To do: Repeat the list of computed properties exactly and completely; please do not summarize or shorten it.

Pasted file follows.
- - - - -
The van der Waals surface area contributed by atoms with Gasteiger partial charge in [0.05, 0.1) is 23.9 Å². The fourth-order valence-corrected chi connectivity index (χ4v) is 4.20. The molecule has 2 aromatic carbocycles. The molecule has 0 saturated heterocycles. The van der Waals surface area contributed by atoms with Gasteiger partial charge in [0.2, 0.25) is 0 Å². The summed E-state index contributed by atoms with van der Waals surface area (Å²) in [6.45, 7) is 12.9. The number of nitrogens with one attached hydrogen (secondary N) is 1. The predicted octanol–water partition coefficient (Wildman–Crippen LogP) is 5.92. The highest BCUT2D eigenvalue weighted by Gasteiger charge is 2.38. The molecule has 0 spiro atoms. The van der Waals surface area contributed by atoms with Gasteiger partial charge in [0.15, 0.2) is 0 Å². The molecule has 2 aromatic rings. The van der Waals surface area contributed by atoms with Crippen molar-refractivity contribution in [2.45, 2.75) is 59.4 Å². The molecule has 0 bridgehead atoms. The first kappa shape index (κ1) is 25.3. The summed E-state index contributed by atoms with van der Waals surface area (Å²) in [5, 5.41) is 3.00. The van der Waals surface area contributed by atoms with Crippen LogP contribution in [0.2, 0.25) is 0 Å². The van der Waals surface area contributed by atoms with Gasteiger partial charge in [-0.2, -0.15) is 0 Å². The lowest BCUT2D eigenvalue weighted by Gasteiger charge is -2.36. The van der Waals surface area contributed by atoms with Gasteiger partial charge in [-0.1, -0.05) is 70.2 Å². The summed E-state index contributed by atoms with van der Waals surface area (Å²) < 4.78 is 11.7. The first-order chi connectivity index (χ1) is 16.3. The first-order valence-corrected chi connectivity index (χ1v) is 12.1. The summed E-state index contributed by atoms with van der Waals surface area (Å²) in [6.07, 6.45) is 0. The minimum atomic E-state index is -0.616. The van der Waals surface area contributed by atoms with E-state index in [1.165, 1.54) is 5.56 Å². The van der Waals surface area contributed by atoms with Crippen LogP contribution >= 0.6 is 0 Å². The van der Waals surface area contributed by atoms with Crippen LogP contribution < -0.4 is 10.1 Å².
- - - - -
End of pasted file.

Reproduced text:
The van der Waals surface area contributed by atoms with Gasteiger partial charge in [0.05, 0.1) is 23.9 Å². The fourth-order valence-corrected chi connectivity index (χ4v) is 4.20. The molecule has 2 aromatic carbocycles. The molecule has 0 saturated heterocycles. The van der Waals surface area contributed by atoms with Gasteiger partial charge in [0.2, 0.25) is 0 Å². The summed E-state index contributed by atoms with van der Waals surface area (Å²) in [6.45, 7) is 12.9. The number of nitrogens with one attached hydrogen (secondary N) is 1. The predicted octanol–water partition coefficient (Wildman–Crippen LogP) is 5.92. The highest BCUT2D eigenvalue weighted by Gasteiger charge is 2.38. The molecule has 0 spiro atoms. The van der Waals surface area contributed by atoms with Gasteiger partial charge in [0.15, 0.2) is 0 Å². The molecule has 2 aromatic rings. The van der Waals surface area contributed by atoms with Crippen molar-refractivity contribution in [2.45, 2.75) is 59.4 Å². The molecule has 0 bridgehead atoms. The first kappa shape index (κ1) is 25.3. The summed E-state index contributed by atoms with van der Waals surface area (Å²) in [5, 5.41) is 3.00. The van der Waals surface area contributed by atoms with Crippen LogP contribution in [0.2, 0.25) is 0 Å². The van der Waals surface area contributed by atoms with Gasteiger partial charge in [-0.2, -0.15) is 0 Å². The lowest BCUT2D eigenvalue weighted by Gasteiger charge is -2.36. The van der Waals surface area contributed by atoms with Gasteiger partial charge in [-0.1, -0.05) is 70.2 Å². The summed E-state index contributed by atoms with van der Waals surface area (Å²) < 4.78 is 11.7. The first-order chi connectivity index (χ1) is 16.3. The first-order valence-corrected chi connectivity index (χ1v) is 12.1. The summed E-state index contributed by atoms with van der Waals surface area (Å²) in [6.07, 6.45) is 0. The minimum atomic E-state index is -0.616. The van der Waals surface area contributed by atoms with E-state index in [1.165, 1.54) is 5.56 Å². The van der Waals surface area contributed by atoms with Crippen LogP contribution >= 0.6 is 0 Å². The van der Waals surface area contributed by atoms with Crippen LogP contribution < -0.4 is 10.1 Å².